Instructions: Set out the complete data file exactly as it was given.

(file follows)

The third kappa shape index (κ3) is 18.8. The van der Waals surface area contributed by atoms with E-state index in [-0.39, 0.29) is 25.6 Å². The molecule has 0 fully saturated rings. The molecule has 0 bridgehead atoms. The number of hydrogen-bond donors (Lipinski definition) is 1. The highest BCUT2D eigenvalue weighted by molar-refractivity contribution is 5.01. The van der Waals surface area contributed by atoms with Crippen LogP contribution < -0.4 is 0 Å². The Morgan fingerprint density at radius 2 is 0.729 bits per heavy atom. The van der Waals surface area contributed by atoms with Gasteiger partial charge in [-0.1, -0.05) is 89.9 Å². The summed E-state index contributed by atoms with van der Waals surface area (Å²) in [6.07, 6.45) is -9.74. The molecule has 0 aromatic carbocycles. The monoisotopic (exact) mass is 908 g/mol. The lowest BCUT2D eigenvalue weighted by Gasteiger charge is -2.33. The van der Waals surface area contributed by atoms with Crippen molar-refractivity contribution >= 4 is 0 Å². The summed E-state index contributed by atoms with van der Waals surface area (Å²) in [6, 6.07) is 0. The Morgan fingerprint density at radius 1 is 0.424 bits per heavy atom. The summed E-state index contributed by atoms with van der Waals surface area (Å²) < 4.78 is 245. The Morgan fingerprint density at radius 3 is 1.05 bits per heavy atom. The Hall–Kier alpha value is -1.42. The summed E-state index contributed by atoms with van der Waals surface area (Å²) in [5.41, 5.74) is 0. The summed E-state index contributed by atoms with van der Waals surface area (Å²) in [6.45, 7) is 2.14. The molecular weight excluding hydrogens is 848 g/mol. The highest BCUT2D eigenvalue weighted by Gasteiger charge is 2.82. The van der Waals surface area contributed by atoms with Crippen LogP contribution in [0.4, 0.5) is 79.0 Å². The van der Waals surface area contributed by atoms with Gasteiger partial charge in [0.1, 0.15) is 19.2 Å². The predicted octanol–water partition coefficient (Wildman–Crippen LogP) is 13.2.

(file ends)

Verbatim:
The third kappa shape index (κ3) is 18.8. The van der Waals surface area contributed by atoms with E-state index in [-0.39, 0.29) is 25.6 Å². The molecule has 0 fully saturated rings. The molecule has 0 bridgehead atoms. The number of hydrogen-bond donors (Lipinski definition) is 1. The highest BCUT2D eigenvalue weighted by molar-refractivity contribution is 5.01. The van der Waals surface area contributed by atoms with Crippen LogP contribution < -0.4 is 0 Å². The Morgan fingerprint density at radius 2 is 0.729 bits per heavy atom. The van der Waals surface area contributed by atoms with Gasteiger partial charge in [-0.1, -0.05) is 89.9 Å². The summed E-state index contributed by atoms with van der Waals surface area (Å²) in [6.07, 6.45) is -9.74. The molecule has 0 aromatic carbocycles. The monoisotopic (exact) mass is 908 g/mol. The lowest BCUT2D eigenvalue weighted by Gasteiger charge is -2.33. The van der Waals surface area contributed by atoms with Crippen molar-refractivity contribution >= 4 is 0 Å². The summed E-state index contributed by atoms with van der Waals surface area (Å²) in [6, 6.07) is 0. The Morgan fingerprint density at radius 1 is 0.424 bits per heavy atom. The summed E-state index contributed by atoms with van der Waals surface area (Å²) < 4.78 is 245. The Morgan fingerprint density at radius 3 is 1.05 bits per heavy atom. The Hall–Kier alpha value is -1.42. The summed E-state index contributed by atoms with van der Waals surface area (Å²) in [5.41, 5.74) is 0. The summed E-state index contributed by atoms with van der Waals surface area (Å²) in [6.45, 7) is 2.14. The molecular weight excluding hydrogens is 848 g/mol. The highest BCUT2D eigenvalue weighted by Gasteiger charge is 2.82. The van der Waals surface area contributed by atoms with Crippen LogP contribution in [0.4, 0.5) is 79.0 Å². The van der Waals surface area contributed by atoms with Gasteiger partial charge in [0.1, 0.15) is 19.2 Å². The predicted octanol–water partition coefficient (Wildman–Crippen LogP) is 13.2.